In this country, there is a growing disagreement over the importance of standardized exams in college admissions. According to the National Center for Fair and Open Testing, over 1,800 schools in the United States do not require students to submit SAT or ACT scores.
During the epidemic, several of these policies were implemented. Then, last week, California’s state university system, the country’s biggest four-year school system, stated that the change would be permanent and that the examinations would no longer be taken into account. On the East Coast, the Massachusetts Institute of Technology said this week that one of the examinations will be required again.
Both actions are being taken in the name of access and equality. So, what should a befuddled high school junior do?
For decades, high school students have been filling up bubbles.
“We’ve been around since 1959,” said Janet Godwin, CEO of ACT, which administers the ACT exam. She said the test was created to help prospective college students, including veterans returning from war, demonstrate they were ready for college.
“It’s an objective, benchmarked set of information that students can use and educators can use — very different from a high school grade point average, for example, which is very subjective and very different from one district to another,” she said.
The notion is that because the test is standardized across the country, a high score might aid a kid who didn’t attend a particularly good high school.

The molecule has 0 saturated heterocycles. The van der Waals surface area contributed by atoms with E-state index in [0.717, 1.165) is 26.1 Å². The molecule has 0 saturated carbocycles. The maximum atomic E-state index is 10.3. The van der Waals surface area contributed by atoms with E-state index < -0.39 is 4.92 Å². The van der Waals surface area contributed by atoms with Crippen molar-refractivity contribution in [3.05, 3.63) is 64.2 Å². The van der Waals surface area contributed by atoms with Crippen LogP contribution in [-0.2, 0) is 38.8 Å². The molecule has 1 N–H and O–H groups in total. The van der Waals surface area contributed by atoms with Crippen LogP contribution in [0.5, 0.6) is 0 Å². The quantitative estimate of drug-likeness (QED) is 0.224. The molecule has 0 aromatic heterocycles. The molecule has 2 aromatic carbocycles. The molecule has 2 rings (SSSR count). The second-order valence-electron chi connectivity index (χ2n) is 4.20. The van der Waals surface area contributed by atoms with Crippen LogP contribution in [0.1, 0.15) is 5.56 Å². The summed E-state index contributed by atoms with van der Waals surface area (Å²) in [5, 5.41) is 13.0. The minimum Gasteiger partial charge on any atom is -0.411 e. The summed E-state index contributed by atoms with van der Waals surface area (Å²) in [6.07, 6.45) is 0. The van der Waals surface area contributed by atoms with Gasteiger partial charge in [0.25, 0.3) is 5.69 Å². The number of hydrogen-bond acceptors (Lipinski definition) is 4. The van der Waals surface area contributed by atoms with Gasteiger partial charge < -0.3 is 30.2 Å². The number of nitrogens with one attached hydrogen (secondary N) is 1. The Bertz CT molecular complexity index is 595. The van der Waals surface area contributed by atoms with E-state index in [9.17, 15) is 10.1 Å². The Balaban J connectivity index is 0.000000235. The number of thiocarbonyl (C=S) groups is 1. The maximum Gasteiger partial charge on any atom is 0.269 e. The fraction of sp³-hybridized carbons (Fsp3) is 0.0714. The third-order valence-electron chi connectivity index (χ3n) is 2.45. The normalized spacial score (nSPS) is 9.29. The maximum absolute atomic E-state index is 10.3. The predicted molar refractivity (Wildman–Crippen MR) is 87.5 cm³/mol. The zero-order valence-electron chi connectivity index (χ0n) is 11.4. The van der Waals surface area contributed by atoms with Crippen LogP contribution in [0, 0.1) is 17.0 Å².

Opponents of testing, such as Akil Bello of the charity National Center for Fair and Open Testing, argue that “the notion of the diamond in the rough being discovered by the test is a falsehood.”
According to Bello, students from wealthy families are more likely to perform well on these assessments. “The test is advantaging a particular group of students and disadvantaging the students that they’re claiming are helped by the test.”
College counselors are adjusting the way they communicate about test results as more colleges change how they view them.
“Testing was always part of the conversation, right? ‘Which one you taking? When are you’re going to take it?’” said Patrick Lorenzo, a college counselor with St. Ignatius College Preparatory, a private high school in San Francisco. “Now, the question becomes, ‘Do you want to take it?’ You don’t have to.”
According to Lorenzo, this offers pupils greater authority and allows other talents to show through on their applications.